4. OP here. I have been putting a lot of time and effort into trying to figure out this situation. To summarize, without getting into too many details and anecdotes: - At the Campout we attended, there were a few boys who blatantly and almost continuously acted in ways that were unacceptable, including disregard and backtalk to adult and scout leaders, regular foul language including the F-word and racial slurs, and almost constant yelling/arguing/taunting/shoving others. These are not kids with disabilities or special needs, which we also have a few of in the troop, and who do very well. - From my own previous observations, as well as discussions with some of the more reliable scouts, this behavior is fairly regular, and is often worse. - There were zero consequences for these behaviors other than a stern talking-to. At the following Troop meeting, a couple adult leaders had caught wind of what had happened and quizzed a few of us about our observations. This was then discussed at the committee meeting, which resulted in the Senior Patrol Leader, at last night's meeting, to remind the Scouts to try to work harder to follow the Scout Law. - It appears that the culture of the Troop is to be very lax, and to not deal with issues like this in a serious way. I believe that any Scout can screw up now and then, and that all boys are far from perfect. But when a boy is blatant and consistent with obnoxious behavior, and disregards any sort of reprimand, then the next step is for that Scout to experience a minor punishment, such as not being able to attend a future activity or event. This troop appears to not be willing to do that in any way. I think they talk tough at times, but that's about it. - We have started looking at other troops in our area. We attended a another troop's meeting Monday, and were impressed by the friendly way the boys interacted. But at our meeting with our current troop last night, a casual observer could have reached the same conclusion. So I think it will be very difficult to judge what another troop's culture is until we are deep into it. - A couple friends in the current troop are as concerned as I am, but feel "it's like this everywhere", and that I will find the exact same situations and attitudes in other troops. I am hoping they're wrong, but am afraid they might not be. So further suggestions would be useful to me. I'd like to decide sooner rather than later if we are going to switch troops. So any suggestions on how to find a troop that is closest to our attitudes and beliefs would also be appreciated. Thanks!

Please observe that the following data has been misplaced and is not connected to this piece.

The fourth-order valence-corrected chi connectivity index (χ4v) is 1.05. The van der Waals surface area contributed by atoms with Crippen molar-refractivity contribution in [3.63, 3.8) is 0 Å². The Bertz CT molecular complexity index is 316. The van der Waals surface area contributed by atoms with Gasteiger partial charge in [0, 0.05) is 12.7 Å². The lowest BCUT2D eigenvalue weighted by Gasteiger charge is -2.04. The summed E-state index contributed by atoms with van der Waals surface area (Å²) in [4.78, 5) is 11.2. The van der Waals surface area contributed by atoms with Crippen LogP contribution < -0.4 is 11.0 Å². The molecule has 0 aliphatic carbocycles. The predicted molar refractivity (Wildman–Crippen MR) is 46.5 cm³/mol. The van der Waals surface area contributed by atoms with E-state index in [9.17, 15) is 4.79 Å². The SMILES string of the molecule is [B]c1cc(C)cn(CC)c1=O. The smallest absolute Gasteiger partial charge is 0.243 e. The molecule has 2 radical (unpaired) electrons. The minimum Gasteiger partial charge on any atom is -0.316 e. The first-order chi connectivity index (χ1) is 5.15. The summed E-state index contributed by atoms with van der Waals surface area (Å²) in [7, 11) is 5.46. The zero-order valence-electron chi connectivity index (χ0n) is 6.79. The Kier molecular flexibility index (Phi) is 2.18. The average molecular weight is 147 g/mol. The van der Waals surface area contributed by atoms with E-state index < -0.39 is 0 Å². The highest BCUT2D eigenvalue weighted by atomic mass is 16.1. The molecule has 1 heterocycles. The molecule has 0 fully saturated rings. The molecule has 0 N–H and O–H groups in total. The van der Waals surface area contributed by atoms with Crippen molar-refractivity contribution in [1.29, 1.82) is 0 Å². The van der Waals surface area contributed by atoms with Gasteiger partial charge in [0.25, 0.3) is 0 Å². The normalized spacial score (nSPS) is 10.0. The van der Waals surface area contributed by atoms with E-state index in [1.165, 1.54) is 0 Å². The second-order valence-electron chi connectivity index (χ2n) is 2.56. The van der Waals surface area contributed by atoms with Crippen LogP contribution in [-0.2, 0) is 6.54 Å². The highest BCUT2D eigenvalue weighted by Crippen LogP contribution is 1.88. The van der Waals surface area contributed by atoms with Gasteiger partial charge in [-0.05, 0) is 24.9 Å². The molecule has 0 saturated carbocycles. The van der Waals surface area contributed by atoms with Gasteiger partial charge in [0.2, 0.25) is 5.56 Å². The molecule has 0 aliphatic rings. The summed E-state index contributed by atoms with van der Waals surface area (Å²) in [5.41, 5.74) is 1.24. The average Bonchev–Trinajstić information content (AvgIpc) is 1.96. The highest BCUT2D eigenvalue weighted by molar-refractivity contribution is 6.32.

5. None of the leaders witnessed this. We were attending as Cub visitors. I was at the back of the hiking group when this happened, and didn't see it clearly, but other Scouts and Cubs did. IIRC the offenders made some lame excuse like they couldn't hold it or something. So I probably was to blame for not dealing with it it more vigorously. I think I mentioned it to the ASM that evening, who kind of shrugged it off. If I reported every obnoxious thing this kid did I would be running to the SM every half hour. This is the son of our former Pack Scoutmaster, currently one of the Troop's ASMs.
  6. Thanks for your support, Krampus. This example I gave was from last fall, so it's too late to address it now. But it is something that should be filed away for reference.
  7. OP here. I really appreciate these thoughtful replies. You have given me a lot to think about. At the Troop meeting last night, one of the Assistant SMs, who I know well from our Cub pack, asked me about some of the issues from last weekend. Apparently he had heard that things had gotten a bit out of hand at the Camporee. We talked a bit about some of the chronic challenges a few of these boys had posed, and he is planning to get the parents involved, and give notice that their behavior won't be tolerated any more. He quizzed me about what happened on the trip, so I gave him some examples. I told him I didn't want to come off as the new guy who was telling him how to run his troop, but he encouraged me to share my observations because a fresh perspective was sometimes useful. So I gave him my thoughts, which were that it seems these boys have gotten reprimanded so many times, but with no consequences attached, that they have learned they can get away with just about anything and risk only a scolding. That if there were real consequences, like missing the next Troop activity, it might be a real wake-up call. He got a look on his face which seemed to say, "Wow, why didn't we think of that". He and a couple of the other leaders went and had a little pow-wow to discuss the situation, which, apparently, they had all been concerned about. The ASM who is my friend said he is going to talk to all the parents of the usual suspects about the situation, and before the next campout will present them with letters spelling out exactly what is expected, along with maps to the campout so the parent can come retrieve their son if there's a problem. We have a few special needs boys in our troop, and they do great. Everyone understands their challenges and works with them and any special behavior quirks. It is also tragic when kids come from abusive or neglectful homes, and act out or are socially confused because of it. These are harder to identify. Other kids may have mental or emotional problems. Again, these situations may be hard to identify. And some kids are just plain mean bullies. So it's not easy. For instance, one kid at the Camporee was this real nice, friendly kid, but he was a bit of a handful to manage. Often didn't follow instructions, and would wander around at times doing his own thing. It turns out he is autistic. It's the mean ones that worry me. Thanks, again, for the suggestions and ideas.